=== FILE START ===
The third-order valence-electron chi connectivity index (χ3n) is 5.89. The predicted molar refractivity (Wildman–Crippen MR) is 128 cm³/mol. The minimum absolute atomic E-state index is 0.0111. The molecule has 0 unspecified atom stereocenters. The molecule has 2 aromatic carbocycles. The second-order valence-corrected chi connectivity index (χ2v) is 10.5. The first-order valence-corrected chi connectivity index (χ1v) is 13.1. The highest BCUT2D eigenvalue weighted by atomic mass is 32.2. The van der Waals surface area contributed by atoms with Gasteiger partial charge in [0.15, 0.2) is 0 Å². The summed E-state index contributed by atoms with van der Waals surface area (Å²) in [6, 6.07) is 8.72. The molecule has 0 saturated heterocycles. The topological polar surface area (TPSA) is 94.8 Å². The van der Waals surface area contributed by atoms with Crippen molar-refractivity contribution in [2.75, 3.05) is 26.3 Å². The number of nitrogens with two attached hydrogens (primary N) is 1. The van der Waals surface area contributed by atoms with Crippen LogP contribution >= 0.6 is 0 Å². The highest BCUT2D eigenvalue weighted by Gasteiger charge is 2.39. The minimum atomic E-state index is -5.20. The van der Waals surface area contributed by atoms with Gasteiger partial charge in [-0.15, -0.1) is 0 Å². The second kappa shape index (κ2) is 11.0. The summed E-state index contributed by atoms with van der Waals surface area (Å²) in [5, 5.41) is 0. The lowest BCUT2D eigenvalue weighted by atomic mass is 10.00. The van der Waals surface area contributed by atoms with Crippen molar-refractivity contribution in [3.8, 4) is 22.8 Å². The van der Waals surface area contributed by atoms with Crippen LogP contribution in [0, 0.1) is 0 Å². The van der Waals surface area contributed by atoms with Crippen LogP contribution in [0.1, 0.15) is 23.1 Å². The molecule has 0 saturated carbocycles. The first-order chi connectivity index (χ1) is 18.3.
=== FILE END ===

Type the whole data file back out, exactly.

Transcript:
The third-order valence-electron chi connectivity index (χ3n) is 5.89. The predicted molar refractivity (Wildman–Crippen MR) is 128 cm³/mol. The minimum absolute atomic E-state index is 0.0111. The molecule has 0 unspecified atom stereocenters. The molecule has 2 aromatic carbocycles. The second-order valence-corrected chi connectivity index (χ2v) is 10.5. The first-order valence-corrected chi connectivity index (χ1v) is 13.1. The highest BCUT2D eigenvalue weighted by atomic mass is 32.2. The van der Waals surface area contributed by atoms with Gasteiger partial charge in [0.15, 0.2) is 0 Å². The summed E-state index contributed by atoms with van der Waals surface area (Å²) in [6, 6.07) is 8.72. The molecule has 0 saturated heterocycles. The topological polar surface area (TPSA) is 94.8 Å². The van der Waals surface area contributed by atoms with Crippen molar-refractivity contribution in [2.75, 3.05) is 26.3 Å². The number of nitrogens with two attached hydrogens (primary N) is 1. The van der Waals surface area contributed by atoms with Crippen LogP contribution >= 0.6 is 0 Å². The highest BCUT2D eigenvalue weighted by Gasteiger charge is 2.39. The minimum atomic E-state index is -5.20. The van der Waals surface area contributed by atoms with Gasteiger partial charge in [-0.15, -0.1) is 0 Å². The second kappa shape index (κ2) is 11.0. The summed E-state index contributed by atoms with van der Waals surface area (Å²) in [5, 5.41) is 0. The lowest BCUT2D eigenvalue weighted by atomic mass is 10.00. The van der Waals surface area contributed by atoms with Crippen molar-refractivity contribution in [3.8, 4) is 22.8 Å². The van der Waals surface area contributed by atoms with Crippen LogP contribution in [0, 0.1) is 0 Å². The van der Waals surface area contributed by atoms with Crippen LogP contribution in [0.1, 0.15) is 23.1 Å². The molecule has 0 saturated carbocycles. The first-order chi connectivity index (χ1) is 18.3.